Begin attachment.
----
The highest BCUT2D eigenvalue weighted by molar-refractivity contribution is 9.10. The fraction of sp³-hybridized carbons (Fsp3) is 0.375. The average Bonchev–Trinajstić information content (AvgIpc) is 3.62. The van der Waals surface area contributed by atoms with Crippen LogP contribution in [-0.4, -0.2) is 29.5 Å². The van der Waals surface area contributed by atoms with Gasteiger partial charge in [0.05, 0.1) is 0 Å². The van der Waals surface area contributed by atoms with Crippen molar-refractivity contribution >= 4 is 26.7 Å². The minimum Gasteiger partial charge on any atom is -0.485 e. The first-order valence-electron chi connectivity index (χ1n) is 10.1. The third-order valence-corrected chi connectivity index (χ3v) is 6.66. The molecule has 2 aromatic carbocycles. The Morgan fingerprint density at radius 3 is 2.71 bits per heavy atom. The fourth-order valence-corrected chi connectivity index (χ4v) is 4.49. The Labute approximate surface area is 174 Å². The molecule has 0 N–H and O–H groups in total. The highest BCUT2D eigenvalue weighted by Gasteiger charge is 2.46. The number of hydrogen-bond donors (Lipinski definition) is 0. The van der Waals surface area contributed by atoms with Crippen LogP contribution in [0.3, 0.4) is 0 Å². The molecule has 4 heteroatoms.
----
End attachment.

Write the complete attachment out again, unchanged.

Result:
The highest BCUT2D eigenvalue weighted by molar-refractivity contribution is 9.10. The fraction of sp³-hybridized carbons (Fsp3) is 0.375. The average Bonchev–Trinajstić information content (AvgIpc) is 3.62. The van der Waals surface area contributed by atoms with Crippen LogP contribution in [-0.4, -0.2) is 29.5 Å². The van der Waals surface area contributed by atoms with Gasteiger partial charge in [0.05, 0.1) is 0 Å². The van der Waals surface area contributed by atoms with Crippen molar-refractivity contribution >= 4 is 26.7 Å². The minimum Gasteiger partial charge on any atom is -0.485 e. The first-order valence-electron chi connectivity index (χ1n) is 10.1. The third-order valence-corrected chi connectivity index (χ3v) is 6.66. The molecule has 2 aromatic carbocycles. The Morgan fingerprint density at radius 3 is 2.71 bits per heavy atom. The fourth-order valence-corrected chi connectivity index (χ4v) is 4.49. The Labute approximate surface area is 174 Å². The molecule has 0 N–H and O–H groups in total. The highest BCUT2D eigenvalue weighted by Gasteiger charge is 2.46. The number of hydrogen-bond donors (Lipinski definition) is 0. The van der Waals surface area contributed by atoms with Crippen LogP contribution in [0.3, 0.4) is 0 Å². The molecule has 4 heteroatoms.